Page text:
Over the course of the past academic year, students at Midlothian Middle School in Midlothian, Virginia mastered 213,181 words in the 2014-2015 Vocabulary Bowl, finishing well ahead of any other school in Virginia and earning a second place finish in the Bowl overall.

Did that long list of words mastered include "extraordinary"? It should have.

Because Midlothian's Bowl finish was no small feat. These middle schoolers beat out more than 200,000 students at more than 16,000 schools across the country, with the top ten word learners at Midlothian mastering between 1,000 and 5,400 words each. As eighth grader and top Midlothian word learner Obehi Obano put it, "Vocabulary.com is my Twitter. It's going to help me get into Harvard."

At a ceremony acknowledging Midlothian's impressive achievement on Monday, students, teachers, and staff under Principal Patrick Stanfield were presented with the Vocabulary Bowl 2nd place banner, medals for the top students, and special t-shirts. Two Midlothian alumni addressed the assembly: Omar Howard, a scholar-athlete currently enrolled at the University of Richmond; and Savannah Lane, who attends the University of Virginia and holds the title of Miss Piedmont. They spoke about getting serious about learning and facing adversity. The ceremony concluded with performances by the eighth grade jazz band and the school's cheerleading squad.

What was the secret to Midlothian's success?

Dorene Jorgensen, English department chair at Midlothian, found that the students' competitive spirit heightened their word-learning enthusiasm. She stoked the flames by staging creative contests to supplement vocabulary learning assigned in classes. She also publicized Bowl progress on multiple bulletin boards throughout the school and in morning announcements. 

A stand-alone board set up in the front hall of the school tracked Midlothian's current position in the Vocabulary Bowl and the names of kids with one million or more points.

She kept the contests fun and tailored to student interest. Starting in January, students who achieved mastery on all the words on a Martin Luther King, Jr.'s "I Have a Dream" vocabulary list were invited to a special screening of the speech at which ice cream was served.

In a winter characterized by one snow day after another, online learning allowed vocabulary instruction to continue even when school was not in session, with Jorgensen assigning a list of Winter Words to students with the promise of "a treat, a certificate, and your name in the [morning] announcements" once school was back in session.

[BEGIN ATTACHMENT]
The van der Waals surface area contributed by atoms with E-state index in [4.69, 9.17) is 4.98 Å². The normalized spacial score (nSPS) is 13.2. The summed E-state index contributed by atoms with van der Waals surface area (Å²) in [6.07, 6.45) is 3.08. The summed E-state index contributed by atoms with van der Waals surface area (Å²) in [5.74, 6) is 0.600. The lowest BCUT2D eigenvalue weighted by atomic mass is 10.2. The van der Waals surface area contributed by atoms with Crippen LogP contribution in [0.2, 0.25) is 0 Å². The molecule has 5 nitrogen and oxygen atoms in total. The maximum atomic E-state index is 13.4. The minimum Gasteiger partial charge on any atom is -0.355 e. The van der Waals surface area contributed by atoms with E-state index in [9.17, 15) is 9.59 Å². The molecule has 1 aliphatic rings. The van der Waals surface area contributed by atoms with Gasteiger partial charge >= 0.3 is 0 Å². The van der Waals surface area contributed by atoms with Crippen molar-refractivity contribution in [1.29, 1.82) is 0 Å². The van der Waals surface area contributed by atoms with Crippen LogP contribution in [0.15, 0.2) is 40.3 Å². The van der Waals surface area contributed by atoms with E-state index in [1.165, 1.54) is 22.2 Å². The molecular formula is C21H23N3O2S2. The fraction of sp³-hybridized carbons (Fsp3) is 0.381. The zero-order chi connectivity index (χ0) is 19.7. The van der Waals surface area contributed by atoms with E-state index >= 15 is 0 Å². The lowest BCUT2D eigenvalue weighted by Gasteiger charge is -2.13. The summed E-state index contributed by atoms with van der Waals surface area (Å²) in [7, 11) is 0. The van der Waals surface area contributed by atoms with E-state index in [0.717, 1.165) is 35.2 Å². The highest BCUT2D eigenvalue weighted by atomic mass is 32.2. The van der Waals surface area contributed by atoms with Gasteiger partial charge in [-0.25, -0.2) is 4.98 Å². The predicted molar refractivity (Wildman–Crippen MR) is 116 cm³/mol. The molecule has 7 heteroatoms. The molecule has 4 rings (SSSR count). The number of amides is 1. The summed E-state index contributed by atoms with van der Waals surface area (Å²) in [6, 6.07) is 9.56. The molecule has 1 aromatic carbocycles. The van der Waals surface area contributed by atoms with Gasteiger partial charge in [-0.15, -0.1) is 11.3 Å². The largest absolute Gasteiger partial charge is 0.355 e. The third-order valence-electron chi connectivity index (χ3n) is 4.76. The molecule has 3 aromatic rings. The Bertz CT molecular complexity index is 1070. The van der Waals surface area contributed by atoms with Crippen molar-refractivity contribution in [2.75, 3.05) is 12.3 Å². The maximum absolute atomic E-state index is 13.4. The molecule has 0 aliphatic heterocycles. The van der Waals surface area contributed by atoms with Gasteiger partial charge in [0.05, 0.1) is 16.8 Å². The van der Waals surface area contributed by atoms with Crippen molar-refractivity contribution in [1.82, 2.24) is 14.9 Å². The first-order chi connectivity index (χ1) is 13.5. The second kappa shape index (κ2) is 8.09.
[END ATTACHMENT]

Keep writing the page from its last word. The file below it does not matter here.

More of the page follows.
Students who mastered a list of five words associated with basketball were allowed to watch March Madness broadcasts during lunch. Her last contest challenged students with "100 Words Every Middle Schooler Should Know." 

A hallway display lists students who participated in each of Midlothian's four word-learning contests. The pyramid display in Jorgensen's classroom showed students' progress in Vocabulary.com levels.

"The entire school got behind the vocabulary effort, and we are very proud of our students' achievement," said Dr. Stanfield. "Not only did students master lists assigned by English and content area teachers, they participated in contests to master thematic lists as well. We celebrated throughout the year with special events to recognize this extra effort and keep everyone moving forward."

"We had so much fun during the morning announcements — at first challenging other schools within Chesterfield County Public Schools, then tackling the large Texas high schools we were competing against," Jorgensen said. "We have a display in our front lobby keeping track of our standing in Virginia, among middle schools nationwide, and in the Vocab Bowl overall. We also have displays in classrooms and hallways recognizing top point earners and students who mastered contest lists. Our whole school was energized and enthusiastic about learning new words through Vocabulary.com!" 

First place in the Bowl went to Chavez High School of Houston, TX.